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ORIGINAL RESEARCH article

Front. Plant Sci., 29 June 2021 | https://doi.org/10.3389/fpls.2021.651381

Fitness Cost Associated With Enhanced EPSPS Gene Copy Number and Glyphosate Resistance in an Amaranthus tuberculatus Population

  • 1NIAB EMR, Kent, United Kingdom
  • 2Warwick Crop Centre, The University of Warwick Wellesbourne, Warwick, United Kingdom
  • 3Syngenta, Jealott’s Hill International Research Centre, Bracknell, United Kingdom
  • 4Rothamsted Research, Harpenden, United Kingdom
  • 5Department of Plant and Environmental Sciences, University of Copenhagen, Tåstrup, Denmark

The evolution of resistance to pesticides in agricultural systems provides an opportunity to study the fitness costs and benefits of novel adaptive traits. Here, we studied a population of Amaranthus tuberculatus (common waterhemp), which has evolved resistance to glyphosate. The growth and fitness of seed families with contrasting levels of glyphosate resistance was assessed in the absence of glyphosate to determine their ability to compete for resources under intra- and interspecific competition. We identified a positive correlation between the level of glyphosate resistance and gene copy number for the 5-enolpyruvylshikimate-3-phosphate synthase (EPSPS) glyphosate target, thus identifying gene amplification as the mechanism of resistance within the population. Resistant A. tuberculatus plants were found to have a lower competitive response when compared to the susceptible phenotypes with 2.76 glyphosate resistant plants being required to have an equal competitive effect as a single susceptible plant. A growth trade-off was associated with the gene amplification mechanism under intra-phenotypic competition where 20 extra gene copies were associated with a 26.5 % reduction in dry biomass. Interestingly, this growth trade-off was mitigated when assessed under interspecific competition from maize.

Introduction

Crop protection practices are designed to limit the incidence and impacts of crop pests, including weeds. Unfortunately, these practices also provide a selection pressure for pest organisms to overcome control strategies. Pathogens, pests and weeds have all evolved resistance to pesticides through selection of de novo mutations and/or standing genetic variation or by immigration of pollen or seed from external populations (Hawkins et al., 2018; Molin et al., 2020). Evolutionary theory states that adaptation to resist or tolerate a novel stress may incur a fitness cost when the individual is returned to the original “stress-free” environment (Herms and Mattson, 1992; Bergelson and Purrington, 1996; Coustau et al., 2000; Fry, 2003; Vila-Aiub et al., 2011, 2015). Ultimately, the quantification of fitness costs in a herbicide resistant population can inform management strategies to reduce the equilibrium frequency of resistant genotypes in order to assist effective weed control (Cousens and Mortimer, 1995; Jordan, 1999; Vila-Aiub et al., 2005a; Vila-Aiub, 2019).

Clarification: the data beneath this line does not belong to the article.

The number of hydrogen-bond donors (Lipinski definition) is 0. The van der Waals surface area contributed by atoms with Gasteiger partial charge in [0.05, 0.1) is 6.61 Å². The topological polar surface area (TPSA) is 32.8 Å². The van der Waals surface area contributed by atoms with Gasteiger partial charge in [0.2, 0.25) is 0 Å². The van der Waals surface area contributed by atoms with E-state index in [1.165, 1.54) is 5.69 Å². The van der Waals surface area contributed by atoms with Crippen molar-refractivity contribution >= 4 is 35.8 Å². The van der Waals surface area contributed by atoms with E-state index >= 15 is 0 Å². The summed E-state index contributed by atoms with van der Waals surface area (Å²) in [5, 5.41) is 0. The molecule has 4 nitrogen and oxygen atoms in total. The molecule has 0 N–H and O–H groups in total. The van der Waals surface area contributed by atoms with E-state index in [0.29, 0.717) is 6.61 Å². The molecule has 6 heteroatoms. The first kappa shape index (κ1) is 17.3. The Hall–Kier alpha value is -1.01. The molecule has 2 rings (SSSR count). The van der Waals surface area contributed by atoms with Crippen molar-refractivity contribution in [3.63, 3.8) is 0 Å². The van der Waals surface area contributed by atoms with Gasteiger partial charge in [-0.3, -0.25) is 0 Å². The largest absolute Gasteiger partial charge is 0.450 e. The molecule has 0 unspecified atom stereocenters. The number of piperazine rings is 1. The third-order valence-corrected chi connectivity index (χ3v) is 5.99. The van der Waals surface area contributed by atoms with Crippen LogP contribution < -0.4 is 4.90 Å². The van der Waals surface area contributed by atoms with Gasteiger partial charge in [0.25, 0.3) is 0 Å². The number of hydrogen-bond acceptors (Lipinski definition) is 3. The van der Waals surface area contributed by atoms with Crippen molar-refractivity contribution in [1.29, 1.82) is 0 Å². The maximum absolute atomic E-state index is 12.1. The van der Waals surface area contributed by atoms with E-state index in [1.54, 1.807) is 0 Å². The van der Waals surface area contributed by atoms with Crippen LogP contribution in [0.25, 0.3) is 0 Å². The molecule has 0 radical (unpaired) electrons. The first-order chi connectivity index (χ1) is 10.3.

The size of a fitness benefit in the presence of the herbicide determines the rate at which a resistance allele will establish within a population under selection (Roux et al., 2006), whereas the presence of a resistance cost determines if the frequency of a resistance allele will reduce in the absence of selection (Coustau et al., 2000). The benefit-cost fitness balance is thought to determine the frequency of a resistance allele under different agricultural management regimes (Roux et al., 2006; Vila-Aiub et al., 2011).

The fitness cost associated with an adaptive allele may manifest as a direct cost as a result of a pleiotropic effect of the resistance allele, or via ecological trade-offs in life history traits such as biomass (McCloskey and Holt, 1990), emergence date (Vila-Aiub et al., 2005b), height and flowering time (Roux et al., 2005) each of which may ultimately result in a direct fitness cost within a resource limited environment (Délye et al., 2013). Fitness costs have been widely reported for antibiotic resistance (Lee and Edlin, 1985; Nguyen et al., 1989; Bentley et al., 1990; Purrington and Bergelson, 1997). However, such costs are not universally observed for herbicide resistant weed populations, and where costs have been observed they have been shown to be influenced by the genetic background of the population (Paris et al., 2008; Vila-Aiub et al., 2009b). It is believed that fitness costs, if present, can be magnified by intra and inter-specific competition for resources (Bergelson and Purrington, 1996).

The mechanism of evolved resistance may also influence the magnitude and type of fitness cost that is expressed (Paris et al., 2008). For example, resource allocation theory states that a resistant individual which metabolises xenobiotics will divert resources away from growth and reproduction and toward defense, resulting in a cost of adaptation (Bergelson and Purrington, 1996). Furthermore, additional gene copy numbers may be associated with costs due to allocation of resources toward over-production of an amplified protein (Tang and Amon, 2013). A mutation in a pesticide target enzyme may impact on the efficacy of enzyme function (Vila-Aiub et al., 2005b; Tardif et al., 2006; Menchari et al., 2007; Vila-Aiub et al., 2019), leading to fitness costs through the disruption of normal metabolic processes. To date, there has been a diverse range of glyphosate resistance mechanisms that have evolved in agricultural weed populations (Gaines et al., 2019). Resistance mechanisms include nucleotide polymorphisms in the target site 5-enolpyruvylshikimate-3-phosphate synthase (EPSPS) (Perotti et al., 2019), enhanced EPSPS numbers (Gaines et al., 2010), vacuole sequestration (Ge et al., 2012) and rapid cell death (Moretti et al., 2018; van Horn et al., 2018).